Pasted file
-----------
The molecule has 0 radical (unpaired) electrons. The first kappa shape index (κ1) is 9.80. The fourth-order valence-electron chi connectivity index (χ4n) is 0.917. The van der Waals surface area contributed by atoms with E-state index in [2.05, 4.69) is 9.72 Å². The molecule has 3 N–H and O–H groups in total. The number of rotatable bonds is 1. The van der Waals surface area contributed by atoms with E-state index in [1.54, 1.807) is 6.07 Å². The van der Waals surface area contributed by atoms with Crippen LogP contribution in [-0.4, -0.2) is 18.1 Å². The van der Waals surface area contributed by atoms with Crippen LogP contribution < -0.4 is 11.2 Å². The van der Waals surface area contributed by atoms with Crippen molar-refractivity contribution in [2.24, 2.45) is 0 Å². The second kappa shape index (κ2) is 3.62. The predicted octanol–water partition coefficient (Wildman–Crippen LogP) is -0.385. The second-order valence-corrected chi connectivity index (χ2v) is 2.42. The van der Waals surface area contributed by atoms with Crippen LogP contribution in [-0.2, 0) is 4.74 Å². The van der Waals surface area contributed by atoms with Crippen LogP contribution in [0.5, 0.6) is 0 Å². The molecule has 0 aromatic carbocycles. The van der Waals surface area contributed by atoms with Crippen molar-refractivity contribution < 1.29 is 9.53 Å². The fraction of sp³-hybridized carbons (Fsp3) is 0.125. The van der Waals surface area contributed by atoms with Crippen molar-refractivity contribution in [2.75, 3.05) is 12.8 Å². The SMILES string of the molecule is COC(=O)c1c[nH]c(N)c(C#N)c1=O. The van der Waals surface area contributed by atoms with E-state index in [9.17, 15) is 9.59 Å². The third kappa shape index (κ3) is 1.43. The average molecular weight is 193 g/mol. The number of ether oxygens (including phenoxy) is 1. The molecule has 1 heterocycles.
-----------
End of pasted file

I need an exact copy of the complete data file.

The molecule has 0 radical (unpaired) electrons. The first kappa shape index (κ1) is 9.80. The fourth-order valence-electron chi connectivity index (χ4n) is 0.917. The van der Waals surface area contributed by atoms with E-state index in [2.05, 4.69) is 9.72 Å². The molecule has 3 N–H and O–H groups in total. The number of rotatable bonds is 1. The van der Waals surface area contributed by atoms with E-state index in [1.54, 1.807) is 6.07 Å². The van der Waals surface area contributed by atoms with Crippen LogP contribution in [-0.4, -0.2) is 18.1 Å². The van der Waals surface area contributed by atoms with Crippen LogP contribution < -0.4 is 11.2 Å². The van der Waals surface area contributed by atoms with Crippen molar-refractivity contribution in [2.24, 2.45) is 0 Å². The second kappa shape index (κ2) is 3.62. The predicted octanol–water partition coefficient (Wildman–Crippen LogP) is -0.385. The second-order valence-corrected chi connectivity index (χ2v) is 2.42. The van der Waals surface area contributed by atoms with Crippen LogP contribution in [-0.2, 0) is 4.74 Å². The van der Waals surface area contributed by atoms with Crippen LogP contribution in [0.5, 0.6) is 0 Å². The molecule has 0 aromatic carbocycles. The van der Waals surface area contributed by atoms with Crippen molar-refractivity contribution < 1.29 is 9.53 Å². The fraction of sp³-hybridized carbons (Fsp3) is 0.125. The van der Waals surface area contributed by atoms with Crippen molar-refractivity contribution in [2.75, 3.05) is 12.8 Å². The SMILES string of the molecule is COC(=O)c1c[nH]c(N)c(C#N)c1=O. The van der Waals surface area contributed by atoms with E-state index in [9.17, 15) is 9.59 Å². The third kappa shape index (κ3) is 1.43. The average molecular weight is 193 g/mol. The number of ether oxygens (including phenoxy) is 1. The molecule has 1 heterocycles.